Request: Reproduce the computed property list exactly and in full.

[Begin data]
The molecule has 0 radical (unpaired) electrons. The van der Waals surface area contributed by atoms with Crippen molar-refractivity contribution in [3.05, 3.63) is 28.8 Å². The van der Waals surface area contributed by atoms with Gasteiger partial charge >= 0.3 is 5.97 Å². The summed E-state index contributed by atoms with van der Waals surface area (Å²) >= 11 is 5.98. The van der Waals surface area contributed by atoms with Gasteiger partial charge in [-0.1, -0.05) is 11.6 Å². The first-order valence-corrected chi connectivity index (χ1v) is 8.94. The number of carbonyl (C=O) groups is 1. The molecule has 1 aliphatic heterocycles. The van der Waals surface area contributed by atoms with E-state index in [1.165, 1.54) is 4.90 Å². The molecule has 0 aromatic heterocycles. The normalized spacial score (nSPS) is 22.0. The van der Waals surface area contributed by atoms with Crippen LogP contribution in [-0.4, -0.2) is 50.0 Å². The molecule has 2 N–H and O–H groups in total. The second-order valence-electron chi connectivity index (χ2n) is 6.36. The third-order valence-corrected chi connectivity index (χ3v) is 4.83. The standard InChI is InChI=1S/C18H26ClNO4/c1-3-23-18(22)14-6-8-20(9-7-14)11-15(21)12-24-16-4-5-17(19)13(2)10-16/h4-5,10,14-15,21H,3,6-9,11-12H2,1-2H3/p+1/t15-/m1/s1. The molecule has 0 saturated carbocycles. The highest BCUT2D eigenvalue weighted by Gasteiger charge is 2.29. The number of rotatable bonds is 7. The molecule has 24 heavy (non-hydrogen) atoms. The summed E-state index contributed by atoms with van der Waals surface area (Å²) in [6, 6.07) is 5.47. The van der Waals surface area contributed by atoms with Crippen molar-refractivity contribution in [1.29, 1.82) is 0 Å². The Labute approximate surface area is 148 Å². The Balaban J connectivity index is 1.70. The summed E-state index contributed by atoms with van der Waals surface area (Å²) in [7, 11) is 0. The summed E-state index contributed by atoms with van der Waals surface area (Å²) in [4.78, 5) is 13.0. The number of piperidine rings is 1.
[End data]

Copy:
The molecule has 0 radical (unpaired) electrons. The van der Waals surface area contributed by atoms with Crippen molar-refractivity contribution in [3.05, 3.63) is 28.8 Å². The van der Waals surface area contributed by atoms with Gasteiger partial charge >= 0.3 is 5.97 Å². The summed E-state index contributed by atoms with van der Waals surface area (Å²) >= 11 is 5.98. The van der Waals surface area contributed by atoms with Gasteiger partial charge in [-0.1, -0.05) is 11.6 Å². The first-order valence-corrected chi connectivity index (χ1v) is 8.94. The number of carbonyl (C=O) groups is 1. The molecule has 1 aliphatic heterocycles. The van der Waals surface area contributed by atoms with E-state index in [1.165, 1.54) is 4.90 Å². The molecule has 0 aromatic heterocycles. The normalized spacial score (nSPS) is 22.0. The van der Waals surface area contributed by atoms with Crippen LogP contribution in [-0.4, -0.2) is 50.0 Å². The molecule has 2 N–H and O–H groups in total. The second-order valence-electron chi connectivity index (χ2n) is 6.36. The third-order valence-corrected chi connectivity index (χ3v) is 4.83. The standard InChI is InChI=1S/C18H26ClNO4/c1-3-23-18(22)14-6-8-20(9-7-14)11-15(21)12-24-16-4-5-17(19)13(2)10-16/h4-5,10,14-15,21H,3,6-9,11-12H2,1-2H3/p+1/t15-/m1/s1. The molecule has 0 saturated carbocycles. The highest BCUT2D eigenvalue weighted by Gasteiger charge is 2.29. The number of rotatable bonds is 7. The molecule has 24 heavy (non-hydrogen) atoms. The summed E-state index contributed by atoms with van der Waals surface area (Å²) in [6, 6.07) is 5.47. The van der Waals surface area contributed by atoms with Crippen molar-refractivity contribution in [1.29, 1.82) is 0 Å². The Labute approximate surface area is 148 Å². The Balaban J connectivity index is 1.70. The summed E-state index contributed by atoms with van der Waals surface area (Å²) in [7, 11) is 0. The summed E-state index contributed by atoms with van der Waals surface area (Å²) in [4.78, 5) is 13.0. The number of piperidine rings is 1.